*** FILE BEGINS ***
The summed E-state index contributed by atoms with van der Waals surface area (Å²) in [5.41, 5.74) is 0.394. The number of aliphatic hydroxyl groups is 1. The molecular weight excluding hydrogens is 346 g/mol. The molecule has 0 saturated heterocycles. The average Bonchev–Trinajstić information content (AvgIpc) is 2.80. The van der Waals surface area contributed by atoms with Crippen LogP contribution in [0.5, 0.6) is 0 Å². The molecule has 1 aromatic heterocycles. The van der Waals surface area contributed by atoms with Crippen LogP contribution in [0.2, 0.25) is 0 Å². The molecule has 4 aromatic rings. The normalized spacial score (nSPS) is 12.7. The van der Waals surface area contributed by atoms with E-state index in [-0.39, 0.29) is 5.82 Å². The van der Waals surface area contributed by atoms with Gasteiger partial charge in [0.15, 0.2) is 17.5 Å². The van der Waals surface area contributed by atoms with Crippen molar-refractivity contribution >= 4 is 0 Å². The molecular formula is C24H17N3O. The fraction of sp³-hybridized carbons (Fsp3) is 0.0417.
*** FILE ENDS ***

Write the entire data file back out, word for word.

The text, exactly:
The summed E-state index contributed by atoms with van der Waals surface area (Å²) in [5.41, 5.74) is 0.394. The number of aliphatic hydroxyl groups is 1. The molecular weight excluding hydrogens is 346 g/mol. The molecule has 0 saturated heterocycles. The average Bonchev–Trinajstić information content (AvgIpc) is 2.80. The van der Waals surface area contributed by atoms with Crippen LogP contribution in [0.5, 0.6) is 0 Å². The molecule has 1 aromatic heterocycles. The van der Waals surface area contributed by atoms with Crippen LogP contribution in [0.2, 0.25) is 0 Å². The molecule has 4 aromatic rings. The normalized spacial score (nSPS) is 12.7. The van der Waals surface area contributed by atoms with E-state index in [-0.39, 0.29) is 5.82 Å². The van der Waals surface area contributed by atoms with Gasteiger partial charge in [0.15, 0.2) is 17.5 Å². The van der Waals surface area contributed by atoms with Crippen molar-refractivity contribution >= 4 is 0 Å². The molecular formula is C24H17N3O. The fraction of sp³-hybridized carbons (Fsp3) is 0.0417.